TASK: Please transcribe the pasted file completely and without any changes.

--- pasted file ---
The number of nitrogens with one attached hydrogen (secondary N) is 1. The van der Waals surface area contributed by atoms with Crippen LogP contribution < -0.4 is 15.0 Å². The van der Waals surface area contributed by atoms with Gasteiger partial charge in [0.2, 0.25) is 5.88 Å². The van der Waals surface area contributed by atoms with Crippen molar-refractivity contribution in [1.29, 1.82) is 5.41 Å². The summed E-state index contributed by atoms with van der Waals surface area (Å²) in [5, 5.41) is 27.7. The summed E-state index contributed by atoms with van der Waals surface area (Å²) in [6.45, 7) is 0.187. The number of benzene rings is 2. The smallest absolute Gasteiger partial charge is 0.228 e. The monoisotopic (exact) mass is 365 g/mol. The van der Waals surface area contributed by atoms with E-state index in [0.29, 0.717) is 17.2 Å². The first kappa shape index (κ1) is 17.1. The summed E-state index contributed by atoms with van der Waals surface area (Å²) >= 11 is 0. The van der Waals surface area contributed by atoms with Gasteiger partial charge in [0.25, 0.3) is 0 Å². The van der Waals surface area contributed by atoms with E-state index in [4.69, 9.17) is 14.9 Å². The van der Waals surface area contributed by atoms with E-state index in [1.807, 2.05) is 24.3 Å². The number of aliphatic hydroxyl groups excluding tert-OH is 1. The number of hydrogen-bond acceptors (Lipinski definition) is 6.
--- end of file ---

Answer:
The number of nitrogens with one attached hydrogen (secondary N) is 1. The van der Waals surface area contributed by atoms with Crippen LogP contribution < -0.4 is 15.0 Å². The van der Waals surface area contributed by atoms with Gasteiger partial charge in [0.2, 0.25) is 5.88 Å². The van der Waals surface area contributed by atoms with Crippen molar-refractivity contribution in [1.29, 1.82) is 5.41 Å². The summed E-state index contributed by atoms with van der Waals surface area (Å²) in [5, 5.41) is 27.7. The summed E-state index contributed by atoms with van der Waals surface area (Å²) in [6.45, 7) is 0.187. The number of benzene rings is 2. The smallest absolute Gasteiger partial charge is 0.228 e. The monoisotopic (exact) mass is 365 g/mol. The van der Waals surface area contributed by atoms with E-state index in [0.29, 0.717) is 17.2 Å². The first kappa shape index (κ1) is 17.1. The summed E-state index contributed by atoms with van der Waals surface area (Å²) >= 11 is 0. The van der Waals surface area contributed by atoms with Gasteiger partial charge in [0.25, 0.3) is 0 Å². The van der Waals surface area contributed by atoms with E-state index in [4.69, 9.17) is 14.9 Å². The van der Waals surface area contributed by atoms with E-state index in [1.807, 2.05) is 24.3 Å². The number of aliphatic hydroxyl groups excluding tert-OH is 1. The number of hydrogen-bond acceptors (Lipinski definition) is 6.